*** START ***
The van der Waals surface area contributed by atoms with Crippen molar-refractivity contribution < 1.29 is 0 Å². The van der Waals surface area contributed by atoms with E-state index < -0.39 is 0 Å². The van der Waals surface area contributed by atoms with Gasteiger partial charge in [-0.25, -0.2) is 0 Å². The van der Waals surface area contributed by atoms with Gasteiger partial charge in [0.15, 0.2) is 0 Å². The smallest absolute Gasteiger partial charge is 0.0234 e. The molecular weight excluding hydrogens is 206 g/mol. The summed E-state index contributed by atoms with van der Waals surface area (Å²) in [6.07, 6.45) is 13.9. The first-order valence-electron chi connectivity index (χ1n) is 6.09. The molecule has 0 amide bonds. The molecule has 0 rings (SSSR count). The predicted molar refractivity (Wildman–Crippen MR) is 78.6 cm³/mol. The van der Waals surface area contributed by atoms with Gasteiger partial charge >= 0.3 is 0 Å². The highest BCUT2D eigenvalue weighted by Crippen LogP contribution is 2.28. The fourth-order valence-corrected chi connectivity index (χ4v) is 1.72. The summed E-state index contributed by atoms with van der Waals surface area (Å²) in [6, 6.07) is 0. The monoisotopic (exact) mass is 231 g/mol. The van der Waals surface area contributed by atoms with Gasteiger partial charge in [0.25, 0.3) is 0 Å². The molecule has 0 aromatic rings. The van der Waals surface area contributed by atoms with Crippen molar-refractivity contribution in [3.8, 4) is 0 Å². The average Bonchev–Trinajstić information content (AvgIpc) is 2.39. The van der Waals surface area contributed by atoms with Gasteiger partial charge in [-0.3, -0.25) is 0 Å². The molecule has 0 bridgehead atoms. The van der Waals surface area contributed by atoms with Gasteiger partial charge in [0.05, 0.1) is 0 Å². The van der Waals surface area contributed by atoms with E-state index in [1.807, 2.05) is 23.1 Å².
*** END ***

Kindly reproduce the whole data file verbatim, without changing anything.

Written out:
The van der Waals surface area contributed by atoms with Crippen molar-refractivity contribution < 1.29 is 0 Å². The van der Waals surface area contributed by atoms with E-state index < -0.39 is 0 Å². The van der Waals surface area contributed by atoms with Gasteiger partial charge in [-0.25, -0.2) is 0 Å². The van der Waals surface area contributed by atoms with Gasteiger partial charge in [0.15, 0.2) is 0 Å². The smallest absolute Gasteiger partial charge is 0.0234 e. The molecular weight excluding hydrogens is 206 g/mol. The summed E-state index contributed by atoms with van der Waals surface area (Å²) in [6.07, 6.45) is 13.9. The first-order valence-electron chi connectivity index (χ1n) is 6.09. The molecule has 0 amide bonds. The molecule has 0 rings (SSSR count). The predicted molar refractivity (Wildman–Crippen MR) is 78.6 cm³/mol. The van der Waals surface area contributed by atoms with Gasteiger partial charge >= 0.3 is 0 Å². The highest BCUT2D eigenvalue weighted by Crippen LogP contribution is 2.28. The fourth-order valence-corrected chi connectivity index (χ4v) is 1.72. The summed E-state index contributed by atoms with van der Waals surface area (Å²) in [6, 6.07) is 0. The monoisotopic (exact) mass is 231 g/mol. The van der Waals surface area contributed by atoms with Gasteiger partial charge in [0.25, 0.3) is 0 Å². The molecule has 0 aromatic rings. The van der Waals surface area contributed by atoms with Crippen molar-refractivity contribution in [3.8, 4) is 0 Å². The average Bonchev–Trinajstić information content (AvgIpc) is 2.39. The van der Waals surface area contributed by atoms with Gasteiger partial charge in [-0.3, -0.25) is 0 Å². The molecule has 0 bridgehead atoms. The van der Waals surface area contributed by atoms with Gasteiger partial charge in [0.05, 0.1) is 0 Å². The van der Waals surface area contributed by atoms with E-state index in [1.807, 2.05) is 23.1 Å².